It just so happens that many Europeans, Brits included, like this picture of Englishness too, but the enormous markets beyond Europe would be enough to justify it in commercial terms. As the FT’s Stephen Bush puts it, “left to the market alone, the UK depicted on screen will look rather like the India presented by The Best Exotic Marigold Hotel: not a country that any of its citizens would readily recognise, but one that reflects foreign customers’ idea of it.”
What goes for the screen increasingly goes for London itself, as the city is transformed to realise the commercial potential of its brand. Its historic centre has become a theme park rather like the one in Macau, catering to tourism, shopping and hospitality to the extent that it no longer really seems to belong to the city. Most Londoners can’t afford a drink in these areas, let alone to live or run a business there. The capital’s most famous monuments, including the buildings where the country is governed, are so tied up with marketing and merchandise that it’s sometimes surprising to be reminded they are real places.
The irony, of course, is that much of London’s living history – such as the independent bars and shops which thrived in Soho even a decade ago – has been strangled by this process. It is being replaced by something I’ve previously called zombie heritage, whereby the city’s architecture comes to resemble a series of waxworks recreating an older London for commercial purposes. In many cases, such as the revamped Battersea Power Station (luxury apartments and shopping) or the recent redevelopment of Kings Cross (prestigious art school, corporate offices and shopping), these new “old” places have essentially been designed as giant magnets for global wealth.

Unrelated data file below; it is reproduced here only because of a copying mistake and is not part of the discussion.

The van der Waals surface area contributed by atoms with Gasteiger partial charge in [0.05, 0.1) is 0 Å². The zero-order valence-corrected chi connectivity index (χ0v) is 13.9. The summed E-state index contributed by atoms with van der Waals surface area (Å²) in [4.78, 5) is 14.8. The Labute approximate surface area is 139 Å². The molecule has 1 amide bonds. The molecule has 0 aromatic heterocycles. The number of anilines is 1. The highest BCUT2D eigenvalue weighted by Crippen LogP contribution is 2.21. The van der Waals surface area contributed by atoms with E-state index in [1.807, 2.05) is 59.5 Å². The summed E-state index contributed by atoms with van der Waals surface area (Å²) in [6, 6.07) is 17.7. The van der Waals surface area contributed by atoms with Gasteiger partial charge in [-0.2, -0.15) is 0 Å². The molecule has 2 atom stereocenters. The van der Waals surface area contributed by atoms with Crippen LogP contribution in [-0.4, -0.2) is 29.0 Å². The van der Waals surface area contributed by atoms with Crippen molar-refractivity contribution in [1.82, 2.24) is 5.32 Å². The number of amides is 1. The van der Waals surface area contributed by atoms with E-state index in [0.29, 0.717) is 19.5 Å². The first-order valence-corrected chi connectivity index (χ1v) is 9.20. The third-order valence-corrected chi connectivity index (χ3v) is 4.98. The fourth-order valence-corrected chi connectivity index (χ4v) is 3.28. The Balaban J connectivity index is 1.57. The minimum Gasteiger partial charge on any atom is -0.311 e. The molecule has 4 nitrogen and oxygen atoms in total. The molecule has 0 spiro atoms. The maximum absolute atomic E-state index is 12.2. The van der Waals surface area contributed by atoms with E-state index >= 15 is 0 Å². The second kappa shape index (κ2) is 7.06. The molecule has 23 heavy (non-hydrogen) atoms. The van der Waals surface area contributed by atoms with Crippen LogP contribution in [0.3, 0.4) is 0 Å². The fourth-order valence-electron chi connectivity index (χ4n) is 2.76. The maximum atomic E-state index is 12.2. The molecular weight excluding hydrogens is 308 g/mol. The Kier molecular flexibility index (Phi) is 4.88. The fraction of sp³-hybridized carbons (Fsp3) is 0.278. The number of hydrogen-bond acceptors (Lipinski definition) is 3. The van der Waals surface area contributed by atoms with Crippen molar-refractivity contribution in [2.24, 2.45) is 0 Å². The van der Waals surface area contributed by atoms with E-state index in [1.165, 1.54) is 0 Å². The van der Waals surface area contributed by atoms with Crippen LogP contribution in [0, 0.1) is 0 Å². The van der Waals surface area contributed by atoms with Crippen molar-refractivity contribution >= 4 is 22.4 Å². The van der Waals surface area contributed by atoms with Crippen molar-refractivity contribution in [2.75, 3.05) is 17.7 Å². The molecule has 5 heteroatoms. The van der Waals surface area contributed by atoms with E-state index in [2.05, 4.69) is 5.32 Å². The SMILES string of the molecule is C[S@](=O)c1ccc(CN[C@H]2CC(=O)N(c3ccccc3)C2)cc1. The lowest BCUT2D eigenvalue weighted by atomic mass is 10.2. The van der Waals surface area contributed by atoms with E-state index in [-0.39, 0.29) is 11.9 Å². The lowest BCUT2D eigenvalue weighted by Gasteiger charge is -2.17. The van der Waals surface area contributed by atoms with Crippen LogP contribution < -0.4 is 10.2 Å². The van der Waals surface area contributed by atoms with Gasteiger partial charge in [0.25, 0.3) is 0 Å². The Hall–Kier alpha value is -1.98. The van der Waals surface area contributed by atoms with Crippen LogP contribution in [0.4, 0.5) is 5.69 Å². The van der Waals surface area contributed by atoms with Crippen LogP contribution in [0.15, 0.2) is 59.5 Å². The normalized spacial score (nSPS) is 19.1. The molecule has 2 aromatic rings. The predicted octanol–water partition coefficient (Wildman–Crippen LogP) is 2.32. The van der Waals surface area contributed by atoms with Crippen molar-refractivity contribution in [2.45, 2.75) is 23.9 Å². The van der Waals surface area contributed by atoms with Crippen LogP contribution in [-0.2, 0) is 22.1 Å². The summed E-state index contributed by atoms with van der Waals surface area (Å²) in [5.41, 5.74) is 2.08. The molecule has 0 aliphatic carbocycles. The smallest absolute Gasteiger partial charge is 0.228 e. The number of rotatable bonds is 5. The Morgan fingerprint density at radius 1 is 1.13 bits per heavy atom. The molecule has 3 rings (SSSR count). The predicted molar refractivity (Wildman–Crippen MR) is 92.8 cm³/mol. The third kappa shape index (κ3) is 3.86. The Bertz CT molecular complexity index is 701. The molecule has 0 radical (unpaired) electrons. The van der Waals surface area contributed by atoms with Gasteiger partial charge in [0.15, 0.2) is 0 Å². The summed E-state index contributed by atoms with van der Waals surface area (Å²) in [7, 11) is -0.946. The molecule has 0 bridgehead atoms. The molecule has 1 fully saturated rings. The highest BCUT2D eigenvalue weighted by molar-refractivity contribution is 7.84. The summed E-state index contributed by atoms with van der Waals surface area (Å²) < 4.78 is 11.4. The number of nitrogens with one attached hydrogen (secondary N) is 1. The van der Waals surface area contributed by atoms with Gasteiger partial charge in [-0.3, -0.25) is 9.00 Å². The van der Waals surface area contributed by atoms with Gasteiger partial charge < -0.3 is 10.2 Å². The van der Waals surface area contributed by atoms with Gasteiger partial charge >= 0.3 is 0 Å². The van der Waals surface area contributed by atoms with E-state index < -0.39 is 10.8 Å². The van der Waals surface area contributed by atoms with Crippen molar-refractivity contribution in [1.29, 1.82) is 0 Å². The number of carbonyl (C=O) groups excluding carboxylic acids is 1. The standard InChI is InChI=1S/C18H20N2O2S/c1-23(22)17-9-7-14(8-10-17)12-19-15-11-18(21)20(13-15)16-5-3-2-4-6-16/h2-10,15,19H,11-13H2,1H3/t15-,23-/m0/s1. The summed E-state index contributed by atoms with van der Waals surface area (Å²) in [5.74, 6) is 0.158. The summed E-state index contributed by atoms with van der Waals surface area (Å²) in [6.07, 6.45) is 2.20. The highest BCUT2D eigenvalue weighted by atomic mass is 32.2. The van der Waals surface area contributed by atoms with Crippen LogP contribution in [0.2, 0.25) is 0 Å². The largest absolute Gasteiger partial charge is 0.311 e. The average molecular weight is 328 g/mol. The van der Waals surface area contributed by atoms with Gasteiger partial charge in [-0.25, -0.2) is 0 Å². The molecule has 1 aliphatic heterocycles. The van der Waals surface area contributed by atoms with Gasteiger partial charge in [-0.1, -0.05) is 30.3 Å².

And make no mistake, there is money to be made from Anglomania. In 2016, an academic at the London School of Economics estimated that the Harry Potter franchise generated £4 billion for London in that year alone. The question is whether such returns can justify, in economic or social terms, surrendering much of the capital to tourism and novelty consumption.
In a recent essay, Deyan Sudjic has also noted the “creeping fossilisation” of London, as the city’s productive capacities are crowded out by the hawking of heritage. Sudjic acidly observes “the Old War Office building on Whitehall, from which Winston Churchill led the defence of Britain against Hitler, has become the Raffles OWO hotel where bed and breakfast starts at over £1,000 a night.” Meanwhile in Camden, “facsimile punks” perform for tourists “as if they were Beefeaters on parade.”
If this trend continues, encouraged by white-collar professionals evacuating the centre to work remotely, then London’s old urban core will eventually resemble a cross between Austin Powers and Hogwarts: a moribund museum of British kitsch, stretching from Shepherd’s Bush to Hackney, from Kentish Town to Southwark. By way of warning, Sudjic cites Venice, the infamous case of a city frozen in the form of a luxury destination. Maybe it’s already too late, for right next to the Londoner in Macao is another hotel and shopping complex modelled on a famous city: the Venetian.